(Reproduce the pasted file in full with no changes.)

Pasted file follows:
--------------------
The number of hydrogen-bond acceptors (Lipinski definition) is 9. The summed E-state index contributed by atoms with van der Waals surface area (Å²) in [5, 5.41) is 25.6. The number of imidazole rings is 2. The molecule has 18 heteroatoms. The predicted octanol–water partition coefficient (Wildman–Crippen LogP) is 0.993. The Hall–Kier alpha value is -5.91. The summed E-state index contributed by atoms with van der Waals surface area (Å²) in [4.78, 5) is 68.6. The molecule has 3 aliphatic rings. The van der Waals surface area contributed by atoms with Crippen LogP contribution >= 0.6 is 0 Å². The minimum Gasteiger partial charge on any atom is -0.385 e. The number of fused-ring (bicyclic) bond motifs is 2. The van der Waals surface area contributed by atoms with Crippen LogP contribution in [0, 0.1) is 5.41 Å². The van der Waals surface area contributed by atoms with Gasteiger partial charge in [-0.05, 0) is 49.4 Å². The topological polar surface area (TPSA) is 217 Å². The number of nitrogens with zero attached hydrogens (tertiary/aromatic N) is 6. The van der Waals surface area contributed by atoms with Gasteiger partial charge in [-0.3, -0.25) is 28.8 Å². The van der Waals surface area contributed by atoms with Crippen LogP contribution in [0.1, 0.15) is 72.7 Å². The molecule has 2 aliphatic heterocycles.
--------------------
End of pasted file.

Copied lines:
The number of hydrogen-bond acceptors (Lipinski definition) is 9. The summed E-state index contributed by atoms with van der Waals surface area (Å²) in [5, 5.41) is 25.6. The number of imidazole rings is 2. The molecule has 18 heteroatoms. The predicted octanol–water partition coefficient (Wildman–Crippen LogP) is 0.993. The Hall–Kier alpha value is -5.91. The summed E-state index contributed by atoms with van der Waals surface area (Å²) in [4.78, 5) is 68.6. The molecule has 3 aliphatic rings. The van der Waals surface area contributed by atoms with Crippen LogP contribution >= 0.6 is 0 Å². The minimum Gasteiger partial charge on any atom is -0.385 e. The number of fused-ring (bicyclic) bond motifs is 2. The van der Waals surface area contributed by atoms with Crippen LogP contribution in [0, 0.1) is 5.41 Å². The van der Waals surface area contributed by atoms with Gasteiger partial charge in [-0.05, 0) is 49.4 Å². The topological polar surface area (TPSA) is 217 Å². The number of nitrogens with zero attached hydrogens (tertiary/aromatic N) is 6. The van der Waals surface area contributed by atoms with Gasteiger partial charge in [-0.3, -0.25) is 28.8 Å². The van der Waals surface area contributed by atoms with Crippen LogP contribution in [0.1, 0.15) is 72.7 Å². The molecule has 2 aliphatic heterocycles.